Static Wick Tech
I read with interest the static wick article in the July 2016 issue of Aviation Consumer. If I recall correctly from a long time ago, static wicks can be tested for proper operation. I’m thinking it is a resistance test performed with a meter.
Assuming there actually is a way to determine the condition of the wick, it would have been helpful if you had included that information. If there isn’t, that information would also be useful. As it stands, the article seems to fall short.
During our research, we asked static wick manufacturers about ICAW procedures (instructions for continued airworthiness) and all noted that aside from a preflight visual inspection, it’s important to look for signs of corrosion where the wick attaches to the skin. Additionally, you’ll want to inspect the tips. Testing rarely happens on the shop level.
TCO’s Jon Snider told us the company measures the discharger with a megohmmeter during the production process, but noted that most shops don’t have access to this type of meter. These things can wear out. Snider said TCO discharge wicks are worn out when the corona points (the conductive fibers at the end of the wick) are no longer visible. All manufacturers and shops we spoke with agreed that wicks break off the aircraft far more frequently than they wear out.
Aera 660 vs. IFly GPS
The Garmin aera 660 GPS article in the July 2016 Aviation Consumer would have been a good opportunity to compare it to the iFly 740 GPS from Adventure Pilot. The company offers this dedicated GPS and also tablet apps for Android and Apple.
The iFly GPS device is more expensive than the Garmin aera 660, but the data subscriptions cost less. I fly with an iFly 720 on the left side of the panel, an iPad Mini on the right side running the iFly app, plus the iFly app running on my Android phone. The iFly 720 is mounted horizontally and the iPad is vertical; there is no need to rotate them in the mounts when flying east to west or north to south. If there is glare on a screen on one side, the other is clear. The apps and the iFly 720 are very similar in operation and can share flight plans.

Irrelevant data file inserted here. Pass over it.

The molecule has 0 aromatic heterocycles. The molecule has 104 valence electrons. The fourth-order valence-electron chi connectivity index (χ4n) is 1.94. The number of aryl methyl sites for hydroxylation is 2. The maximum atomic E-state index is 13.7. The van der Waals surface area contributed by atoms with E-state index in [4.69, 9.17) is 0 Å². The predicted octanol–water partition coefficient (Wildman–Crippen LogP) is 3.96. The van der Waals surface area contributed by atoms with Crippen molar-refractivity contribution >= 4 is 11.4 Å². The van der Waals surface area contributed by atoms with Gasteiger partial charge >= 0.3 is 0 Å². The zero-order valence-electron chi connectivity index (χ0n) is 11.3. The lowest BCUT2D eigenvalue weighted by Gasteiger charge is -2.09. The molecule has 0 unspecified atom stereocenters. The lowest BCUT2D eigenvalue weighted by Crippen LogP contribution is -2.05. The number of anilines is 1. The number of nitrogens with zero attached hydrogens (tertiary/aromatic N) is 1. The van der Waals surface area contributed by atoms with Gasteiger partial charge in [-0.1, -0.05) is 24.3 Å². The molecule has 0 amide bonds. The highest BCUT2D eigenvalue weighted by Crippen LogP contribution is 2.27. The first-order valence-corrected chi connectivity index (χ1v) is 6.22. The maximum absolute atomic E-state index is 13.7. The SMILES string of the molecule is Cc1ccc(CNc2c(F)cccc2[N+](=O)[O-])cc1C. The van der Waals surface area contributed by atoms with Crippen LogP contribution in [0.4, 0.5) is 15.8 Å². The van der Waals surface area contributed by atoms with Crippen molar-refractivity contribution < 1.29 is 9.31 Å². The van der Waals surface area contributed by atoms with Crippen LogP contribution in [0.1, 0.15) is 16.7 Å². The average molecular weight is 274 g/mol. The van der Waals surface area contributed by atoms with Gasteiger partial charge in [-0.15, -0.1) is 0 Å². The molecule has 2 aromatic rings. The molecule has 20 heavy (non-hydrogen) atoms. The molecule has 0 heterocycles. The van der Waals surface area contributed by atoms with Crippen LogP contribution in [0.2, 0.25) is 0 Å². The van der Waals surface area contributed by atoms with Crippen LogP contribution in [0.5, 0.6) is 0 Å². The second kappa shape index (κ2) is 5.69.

I like the ability to plan and file from the tablet or phone wherever I find myself, then share the results with all the devices. The 720 is much easier to see in sunlight and is more reliable than the multi-purpose tablet and phone, though it’s not as bright as the newer iFly 740.
I find the iFly GPS device is almost bulletproof, the apps convenient and the responsiveness of Adventure Pilot to its customers to be unparalleled.
We hope you never get lost with all those devices leading the way, Don. We covered the current-production iFly 740 GPS in a flight trial article in the March 2015 issue of Aviation Consumer and it performed well, had a good display and we thought it was a big improvement over the older iFly 720 since it has an internal power supply.
As for the Aera 660 article, it was really a shootout between the GPS and Garmin’s Pilot tablet app.
Sticky Lightspeed Headsets
I went to the Lightspeed Aviation headset factory to purchase a new Zulu 2 model and while I was there, I asked how they remove the stickiness that develops on the surface of the earcups on older models like my 3G. Lightspeed told me the condition develops in five years or less, depending on the temperature. Worse, the stickiness makes dirt adhere to the surface. While Lightspeed is well aware of the problem, I was told there is no solution. I developed my own solution by cleaning them with cornstarch to remove the stickiness. When I showed them the headset, they were amazed that it looks and feels like it’s new.
Worth noting is that while my 3G model came with a 5-year warranty, it doesn’t cover finish or appearance items. The company also discussed a potential problem with the black finish on Zulu models when they aren’t cleaned properly.
If you don’t want to bother trying to spruce up a deteriorated older set, Lightspeed issues credit if you trade them in. I turned in an old David Clark passive model and received a $200 credit toward the purchase of a new Zulu 2.
Poor Piper Warrior Fans
That’s what I love about Aviation Consumer—you guys include us poor folks by keeping affordable used aircraft in your coverage. That’s why I was thrilled to see a report on the Piper Warrior in the July 2016 issue. My three partners and I would love something faster, sexier and more modern, but our late 1970s Warrior keeps us flying on the cheap.